Genome talks collapse over commercial ownership
"We are committed to ensuring that our DNA sequence results are available to all. We had hoped to find common ground with Celera which would allow them reasonable commercial return, whilst ensuring the best sequence data was published as soon as possible. Unfortunately, Celera's requirements seemed to amount to them establishing an effective monopoly over the human genome."
Professor Martin Bobrow, one of the HGP representatives at the meetings and a Governor of The Wellcome Trust, who fund the UK effort
The talks stumbled when Celera refused to accept a statement of 'Shared Principles' prepared by the HGP participants. The HGP team made repeated attempts to discuss differences with the President of Celera, Dr J. Craig Venter, but received no response from him throughout January and February.
Mr Tony White, the CEO of Celera's parent company, PE Corporation, told the HGP team that Celera would seek to maintain an exclusive licence on the combined data for up to four years and would seek also to licence downstream developments, such as DNA chips used to study genes, from the proposed combined effort. Such demands are not acceptable to the public programme. PE Corporation is the manufacturer of one of the most widely bought DNA sequencing machines.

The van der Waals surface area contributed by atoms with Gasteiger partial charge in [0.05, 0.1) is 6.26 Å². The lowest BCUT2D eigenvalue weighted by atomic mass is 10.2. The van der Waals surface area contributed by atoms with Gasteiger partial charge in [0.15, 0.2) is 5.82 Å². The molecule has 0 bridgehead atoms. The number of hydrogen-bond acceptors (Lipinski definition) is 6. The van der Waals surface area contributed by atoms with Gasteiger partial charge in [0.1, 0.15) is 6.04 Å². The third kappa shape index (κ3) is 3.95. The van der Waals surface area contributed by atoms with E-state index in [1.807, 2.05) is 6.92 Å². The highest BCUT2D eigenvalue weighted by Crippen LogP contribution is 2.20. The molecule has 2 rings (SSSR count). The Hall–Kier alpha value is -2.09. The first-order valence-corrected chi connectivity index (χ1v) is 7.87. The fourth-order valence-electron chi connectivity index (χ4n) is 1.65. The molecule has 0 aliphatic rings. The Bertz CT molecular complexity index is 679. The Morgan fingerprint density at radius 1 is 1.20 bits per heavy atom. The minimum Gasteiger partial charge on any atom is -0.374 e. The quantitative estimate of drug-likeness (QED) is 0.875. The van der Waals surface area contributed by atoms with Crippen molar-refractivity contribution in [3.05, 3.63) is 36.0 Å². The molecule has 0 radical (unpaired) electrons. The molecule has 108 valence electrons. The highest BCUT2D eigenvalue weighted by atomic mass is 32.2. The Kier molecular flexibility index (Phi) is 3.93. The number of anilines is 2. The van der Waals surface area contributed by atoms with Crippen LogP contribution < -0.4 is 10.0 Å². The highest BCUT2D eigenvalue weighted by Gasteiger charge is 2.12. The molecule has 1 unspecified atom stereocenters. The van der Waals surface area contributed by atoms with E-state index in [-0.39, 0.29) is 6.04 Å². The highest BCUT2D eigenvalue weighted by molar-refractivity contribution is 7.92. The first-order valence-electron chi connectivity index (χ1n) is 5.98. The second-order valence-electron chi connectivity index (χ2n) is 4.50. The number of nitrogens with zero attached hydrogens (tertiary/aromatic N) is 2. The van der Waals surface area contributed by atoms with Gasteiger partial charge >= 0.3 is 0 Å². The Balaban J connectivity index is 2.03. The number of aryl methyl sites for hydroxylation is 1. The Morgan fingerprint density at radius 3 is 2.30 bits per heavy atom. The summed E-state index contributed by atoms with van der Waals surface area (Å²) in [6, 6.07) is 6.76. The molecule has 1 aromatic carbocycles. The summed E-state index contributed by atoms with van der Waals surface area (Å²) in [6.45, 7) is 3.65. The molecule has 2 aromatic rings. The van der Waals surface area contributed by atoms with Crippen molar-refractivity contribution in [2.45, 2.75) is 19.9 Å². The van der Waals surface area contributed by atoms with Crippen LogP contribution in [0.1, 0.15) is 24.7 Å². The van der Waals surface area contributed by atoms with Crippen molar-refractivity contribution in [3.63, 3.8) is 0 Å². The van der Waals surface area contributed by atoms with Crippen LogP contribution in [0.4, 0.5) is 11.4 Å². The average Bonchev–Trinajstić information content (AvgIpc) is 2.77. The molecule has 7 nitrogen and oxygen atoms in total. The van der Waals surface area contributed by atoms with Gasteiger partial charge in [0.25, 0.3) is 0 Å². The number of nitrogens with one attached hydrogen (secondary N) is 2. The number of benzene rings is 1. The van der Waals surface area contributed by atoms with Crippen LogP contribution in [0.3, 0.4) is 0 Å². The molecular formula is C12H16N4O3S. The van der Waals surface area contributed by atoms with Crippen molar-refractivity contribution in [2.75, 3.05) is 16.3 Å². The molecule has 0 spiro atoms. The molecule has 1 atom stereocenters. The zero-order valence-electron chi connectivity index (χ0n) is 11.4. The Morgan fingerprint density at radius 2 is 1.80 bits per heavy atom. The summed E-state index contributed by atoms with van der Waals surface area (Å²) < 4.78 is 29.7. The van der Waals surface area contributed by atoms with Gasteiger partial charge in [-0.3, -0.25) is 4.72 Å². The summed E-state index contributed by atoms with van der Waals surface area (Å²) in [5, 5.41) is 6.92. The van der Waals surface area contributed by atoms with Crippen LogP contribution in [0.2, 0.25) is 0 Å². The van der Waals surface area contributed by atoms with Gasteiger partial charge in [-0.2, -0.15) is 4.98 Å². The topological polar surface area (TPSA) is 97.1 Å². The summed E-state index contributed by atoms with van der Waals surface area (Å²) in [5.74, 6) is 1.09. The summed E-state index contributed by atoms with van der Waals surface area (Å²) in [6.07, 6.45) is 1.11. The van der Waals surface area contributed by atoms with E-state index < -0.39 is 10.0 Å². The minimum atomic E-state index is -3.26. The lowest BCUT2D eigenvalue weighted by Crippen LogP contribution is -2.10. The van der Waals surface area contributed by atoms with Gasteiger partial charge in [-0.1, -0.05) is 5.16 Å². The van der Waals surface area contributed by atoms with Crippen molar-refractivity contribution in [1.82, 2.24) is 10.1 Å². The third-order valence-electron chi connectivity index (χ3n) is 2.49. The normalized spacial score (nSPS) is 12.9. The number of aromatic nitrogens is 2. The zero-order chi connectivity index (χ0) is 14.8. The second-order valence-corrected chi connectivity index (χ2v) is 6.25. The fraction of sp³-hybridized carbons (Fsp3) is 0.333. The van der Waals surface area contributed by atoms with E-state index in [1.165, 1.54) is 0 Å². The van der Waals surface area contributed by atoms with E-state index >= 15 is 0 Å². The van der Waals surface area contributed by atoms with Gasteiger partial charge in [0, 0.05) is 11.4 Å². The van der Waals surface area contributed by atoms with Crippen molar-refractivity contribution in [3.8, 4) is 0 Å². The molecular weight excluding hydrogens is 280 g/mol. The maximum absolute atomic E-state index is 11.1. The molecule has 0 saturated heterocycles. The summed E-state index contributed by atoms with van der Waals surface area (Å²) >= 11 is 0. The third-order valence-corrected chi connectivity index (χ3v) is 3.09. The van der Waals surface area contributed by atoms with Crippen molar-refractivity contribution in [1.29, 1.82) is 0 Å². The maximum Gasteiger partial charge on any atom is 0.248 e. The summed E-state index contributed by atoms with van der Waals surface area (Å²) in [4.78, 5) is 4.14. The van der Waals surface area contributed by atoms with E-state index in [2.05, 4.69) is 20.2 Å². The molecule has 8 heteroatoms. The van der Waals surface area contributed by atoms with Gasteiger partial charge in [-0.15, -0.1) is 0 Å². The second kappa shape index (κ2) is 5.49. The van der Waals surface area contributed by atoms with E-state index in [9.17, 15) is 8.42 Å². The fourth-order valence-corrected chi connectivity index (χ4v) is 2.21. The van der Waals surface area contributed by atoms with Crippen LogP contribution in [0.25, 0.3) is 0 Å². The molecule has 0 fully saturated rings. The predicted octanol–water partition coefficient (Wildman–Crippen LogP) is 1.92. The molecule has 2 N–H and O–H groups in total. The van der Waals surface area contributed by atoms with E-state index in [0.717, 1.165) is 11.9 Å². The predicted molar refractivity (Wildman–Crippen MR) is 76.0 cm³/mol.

The HGP is a collaborative effort with major centres in the US, the UK, France Germany and Japan that is dedicated to decoding the book of life - the entire sequence of characters in our genes. Scientists predict that this information will lead to new and better medicines.
A major principle of the HGP is that the sequence results are placed in the public domain within 24 hours of their being obtained. This allows researchers worldwide equal access and promotes new research opportunities and collaborations. Researchers in the field agree that this approach has already been proven successful in understanding the genomes of model organisms such as the nematode worm and the fruit fly.
The HGP remains committed to providing a full-access sequence of the human genome and tools to analyse the sequence as quickly as possible. The failure of these negotiations is regrettable but does not deflect the researchers of the HGP from their goal of producing a draft sequence this year and a final version by 2003. The HGP has sequenced more than twice as many DNA bases as Celera.